on 7/26/07 6:35 PM US/Central, Tom Fine at [log in to unmask]
> Back in ye olde tape splicing days, it took about as much time as Terry faces,
> but one cut and splice did the job for each click.
Actually, Jack Towers and others used a jig made from ebony wood, using an
full track Ampex head set in the middle. There was a supply and takeup reel
that could be rocked to find the offending click.
A China marker was used to mark the location, the tape was flipped, and an
X-Acto knife was used to scrape off the oxide layer at the chosen spot.
Lather, rinse, repeat. Endlessly almost.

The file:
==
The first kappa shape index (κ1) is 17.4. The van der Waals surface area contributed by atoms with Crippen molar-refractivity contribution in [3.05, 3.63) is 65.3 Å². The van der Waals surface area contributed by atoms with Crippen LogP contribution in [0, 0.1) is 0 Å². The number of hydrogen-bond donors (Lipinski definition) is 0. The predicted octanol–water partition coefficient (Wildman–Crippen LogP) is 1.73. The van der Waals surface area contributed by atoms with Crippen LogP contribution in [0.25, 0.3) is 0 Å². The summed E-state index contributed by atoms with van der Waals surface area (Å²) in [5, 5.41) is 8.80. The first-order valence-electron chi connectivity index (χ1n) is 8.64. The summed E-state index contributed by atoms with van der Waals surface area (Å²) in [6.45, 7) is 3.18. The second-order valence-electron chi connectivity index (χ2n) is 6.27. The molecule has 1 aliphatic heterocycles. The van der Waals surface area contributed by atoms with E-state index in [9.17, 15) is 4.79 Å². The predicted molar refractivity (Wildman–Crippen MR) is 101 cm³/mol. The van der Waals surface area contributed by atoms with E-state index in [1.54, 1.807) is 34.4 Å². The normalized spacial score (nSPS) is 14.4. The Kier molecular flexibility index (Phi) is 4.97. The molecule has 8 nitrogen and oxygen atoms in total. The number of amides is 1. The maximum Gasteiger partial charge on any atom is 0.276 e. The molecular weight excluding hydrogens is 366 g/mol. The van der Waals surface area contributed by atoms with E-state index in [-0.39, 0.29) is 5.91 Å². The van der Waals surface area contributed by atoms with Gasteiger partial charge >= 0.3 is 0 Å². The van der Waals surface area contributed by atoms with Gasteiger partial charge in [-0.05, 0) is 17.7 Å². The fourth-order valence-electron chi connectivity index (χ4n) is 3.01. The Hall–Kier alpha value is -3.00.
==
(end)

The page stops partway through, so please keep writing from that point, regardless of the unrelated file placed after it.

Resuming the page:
But no splicing was ever required.
I am almost certain this method was inspired by John R.T. Davies.
This was advanced technology in its day. The Packburn equipment came later.
Interestingly, Jack Towers told me the clicks sometimes re-emerged a bit the
following morning. I've often wondered how much of this was caused by ear
fatigue, as a result of the intensive hours of work connected with this
truly manual de-clicking.
Audio Restoration + CD Mastering